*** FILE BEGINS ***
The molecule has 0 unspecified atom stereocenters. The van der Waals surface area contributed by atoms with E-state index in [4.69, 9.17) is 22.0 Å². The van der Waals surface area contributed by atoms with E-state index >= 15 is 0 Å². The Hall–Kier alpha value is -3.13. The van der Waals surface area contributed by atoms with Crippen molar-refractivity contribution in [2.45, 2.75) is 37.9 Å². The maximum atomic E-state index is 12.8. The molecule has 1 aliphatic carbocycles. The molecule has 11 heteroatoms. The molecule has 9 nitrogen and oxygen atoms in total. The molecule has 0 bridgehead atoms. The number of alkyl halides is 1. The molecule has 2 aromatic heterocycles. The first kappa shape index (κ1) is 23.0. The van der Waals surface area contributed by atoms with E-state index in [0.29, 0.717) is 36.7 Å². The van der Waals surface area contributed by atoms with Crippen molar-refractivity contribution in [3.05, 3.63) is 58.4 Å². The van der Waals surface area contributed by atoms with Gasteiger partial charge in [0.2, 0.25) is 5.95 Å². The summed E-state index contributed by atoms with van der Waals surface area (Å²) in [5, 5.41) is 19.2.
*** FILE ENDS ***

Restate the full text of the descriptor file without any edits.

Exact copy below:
The molecule has 0 unspecified atom stereocenters. The van der Waals surface area contributed by atoms with E-state index in [4.69, 9.17) is 22.0 Å². The van der Waals surface area contributed by atoms with E-state index >= 15 is 0 Å². The Hall–Kier alpha value is -3.13. The van der Waals surface area contributed by atoms with Crippen molar-refractivity contribution in [2.45, 2.75) is 37.9 Å². The maximum atomic E-state index is 12.8. The molecule has 1 aliphatic carbocycles. The molecule has 11 heteroatoms. The molecule has 9 nitrogen and oxygen atoms in total. The molecule has 0 bridgehead atoms. The number of alkyl halides is 1. The molecule has 2 aromatic heterocycles. The first kappa shape index (κ1) is 23.0. The van der Waals surface area contributed by atoms with E-state index in [0.29, 0.717) is 36.7 Å². The van der Waals surface area contributed by atoms with Crippen molar-refractivity contribution in [3.05, 3.63) is 58.4 Å². The van der Waals surface area contributed by atoms with Gasteiger partial charge in [0.2, 0.25) is 5.95 Å². The summed E-state index contributed by atoms with van der Waals surface area (Å²) in [5, 5.41) is 19.2.